Important Planting Tip: Benjamina ficus trees are not very “needy” when it comes to their care or upkeep but the initial potting/planting procedure is very important to the tree’s health. The best thing to do is to remove the tree from its pot and dunk the entire root system in a bucket of water. Submerge the tree’s roots and make sure there are NO AIR POCKETS that may have gotten into the root ball. Shake the tree a little, twist it back and forth in a clockwise/counterclockwise motion while it is submerged to ensure ALL air bubbles have come out of the root area. Now proceed with the planting/potting making sure to tamp down the soil as you back fill to ensure no other air pockets form.

Planting directions (in ground): Slowly introduce the tree to its permanent home for a couple hours in a shaded area to start. In the spring as the weather warms is best but be sure to bring the tree inside at night when the temperatures begin to drop. This is called “hardening” and is how you acclimate the houseplant to an outdoor environment.

1) Make your hole three times the width of the root ball and just as deep.
2) You can improve your soil and make it more fertile by amending manure or compost into the native soil.
3) Carefully remove the ficus from the container, try not to grip it by the trunk. Twist the container or cut it away from the root ball to release the clinging dirt on the sides.
4) Gently comb the sides of the ball to loosen up the roots a bit and place it in the hole so the top of the root ball is level with the soil.
5) Put a stake about 18 inches into the ground next to the tree to help stabilize it as the shallow root system develops. Tie the tree to the stake with fabric strips, soft twine or planters tape. Make sure your stake is tall enough to reach the lowest hanging branches on the canopy.
6) Spread a four inch layer of mulch around the base of the tree to help conserve moisture and fight back competing weeds that might try to grow. DO NOT let the mulch touch the trunk of the tree or you may end up with disease or fungus issues. Organic mulch is recommended and will require replenishment once or twice a year.
7) Water the area deeply and thoroughly until the roots and soil are evenly moistened.

Planting directions (potted):
1) Select a pot size 1-2 sizes larger than the pot the tree came in and be sure it has adequate drainage holes on the bottom.
2) A regular potting soil will work just fine but take care not to be too rough handling the trunk of the tree. If applicable, cut the pot the tree came in along the edges and peel it back from the root ball as not to disturb the roots too much.
3) Place the tree in an area that will receive 4-5 hours of sun each day and will not drop below 60 degrees Fahrenheit.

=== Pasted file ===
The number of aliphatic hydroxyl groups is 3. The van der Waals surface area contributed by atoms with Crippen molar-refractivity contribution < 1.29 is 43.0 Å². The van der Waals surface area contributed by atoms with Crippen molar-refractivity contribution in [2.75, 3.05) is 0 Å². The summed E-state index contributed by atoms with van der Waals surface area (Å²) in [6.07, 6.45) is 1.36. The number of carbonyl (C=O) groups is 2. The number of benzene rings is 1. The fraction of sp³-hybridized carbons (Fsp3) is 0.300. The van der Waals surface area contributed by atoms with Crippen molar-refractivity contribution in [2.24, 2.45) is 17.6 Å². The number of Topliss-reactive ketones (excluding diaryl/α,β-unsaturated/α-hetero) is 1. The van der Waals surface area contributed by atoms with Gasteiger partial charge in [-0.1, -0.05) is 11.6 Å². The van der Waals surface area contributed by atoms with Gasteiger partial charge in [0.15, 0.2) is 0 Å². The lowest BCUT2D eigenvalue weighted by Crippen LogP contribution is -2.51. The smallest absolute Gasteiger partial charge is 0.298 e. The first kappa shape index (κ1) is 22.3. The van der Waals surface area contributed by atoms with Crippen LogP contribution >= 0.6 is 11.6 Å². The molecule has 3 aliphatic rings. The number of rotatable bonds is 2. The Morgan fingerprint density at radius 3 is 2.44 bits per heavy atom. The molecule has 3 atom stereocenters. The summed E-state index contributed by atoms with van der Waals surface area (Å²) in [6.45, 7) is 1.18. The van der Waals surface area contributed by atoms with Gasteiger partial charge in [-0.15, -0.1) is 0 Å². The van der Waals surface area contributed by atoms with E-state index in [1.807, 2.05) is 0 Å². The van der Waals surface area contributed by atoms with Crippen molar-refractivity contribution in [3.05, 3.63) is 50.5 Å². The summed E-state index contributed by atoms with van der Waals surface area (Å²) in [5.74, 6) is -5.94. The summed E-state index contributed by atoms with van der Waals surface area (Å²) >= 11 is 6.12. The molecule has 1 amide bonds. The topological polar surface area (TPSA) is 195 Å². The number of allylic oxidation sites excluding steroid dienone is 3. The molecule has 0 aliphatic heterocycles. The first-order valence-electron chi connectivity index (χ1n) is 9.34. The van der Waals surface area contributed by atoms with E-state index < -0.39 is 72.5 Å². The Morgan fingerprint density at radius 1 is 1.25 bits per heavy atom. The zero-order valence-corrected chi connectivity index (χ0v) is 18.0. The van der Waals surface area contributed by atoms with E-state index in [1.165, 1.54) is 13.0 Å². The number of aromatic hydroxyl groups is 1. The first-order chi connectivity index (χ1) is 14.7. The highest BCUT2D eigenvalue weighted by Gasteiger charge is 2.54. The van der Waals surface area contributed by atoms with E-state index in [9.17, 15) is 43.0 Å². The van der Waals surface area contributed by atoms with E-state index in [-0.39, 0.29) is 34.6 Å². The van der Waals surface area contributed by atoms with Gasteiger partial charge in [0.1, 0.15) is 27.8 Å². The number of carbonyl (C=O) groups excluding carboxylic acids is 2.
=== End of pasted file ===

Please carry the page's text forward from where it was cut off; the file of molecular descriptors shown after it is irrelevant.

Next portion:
Watering: Water your tree once a week and twice during the hot summer months. Let the soil dry in between waterings during the winter while the tree is not actively growing. Potted ficus trees will only need to be watered 1-2 times weekly and they also will need humidity. Check the top of the soil for moisture, if there is any, leave the tree be. These will benefit greatly from a dual weekly misting of their leaves with a warm water bottle.

Pruning: Shape and growth are the primary reasons for pruning your ficus tree. Cutters that are designed for close/fine trimming of narrow stems are best. Sterilize your tool(s) with rubbing alcohol to ensure nice, clean cuts.Find a node where the leaf (or twig) joins the branch and cut at a downward angle just before a node. Make your cut close to the node but without actually cutting into it. Leave one node for newer growth to come out on the branch. When removing an entire branch, cut it back to the trunk and be sure not to leave any nodes.

Fertilizing: Ficus trees are rapid growers and need lots of nutrients. Be sure to feed your potted tree once a month in the spring and summer. Drop down to feeding them once every two months in the fall and winter seasons. A water soluble 10-10-10 formula works well and can be used for either potted or outside trees.

*TIP* Benjamin ficus trees are prone to a couple pests but can typically be cured by applying Neem oil. The most common pests are: Scale, mealybugs and spider mites. If your tree is secreting a sticky, sap-like substance then there is definitely a problem and try to treat the tree soon.

Shipping Details

Most items ship the next business day unless otherwise noted

Estimated Shipping Time: Most orders ship immediately, however some orders may ship in 1-2 business days (we do not ship on the weekends) from date of purchase. As noted on the website, some items are seasonal, and may only ship in spring or fall. Once your order is shipped, you'll receive an email with a tracking number.

Amount of Order Shipping Charge
Less than $15 $11.95
$15.00-$23.99 $13.95
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$40.00-$79.99 $19.95
$80.00-$98.99 $24.95
$99.00-$118.99 $29.95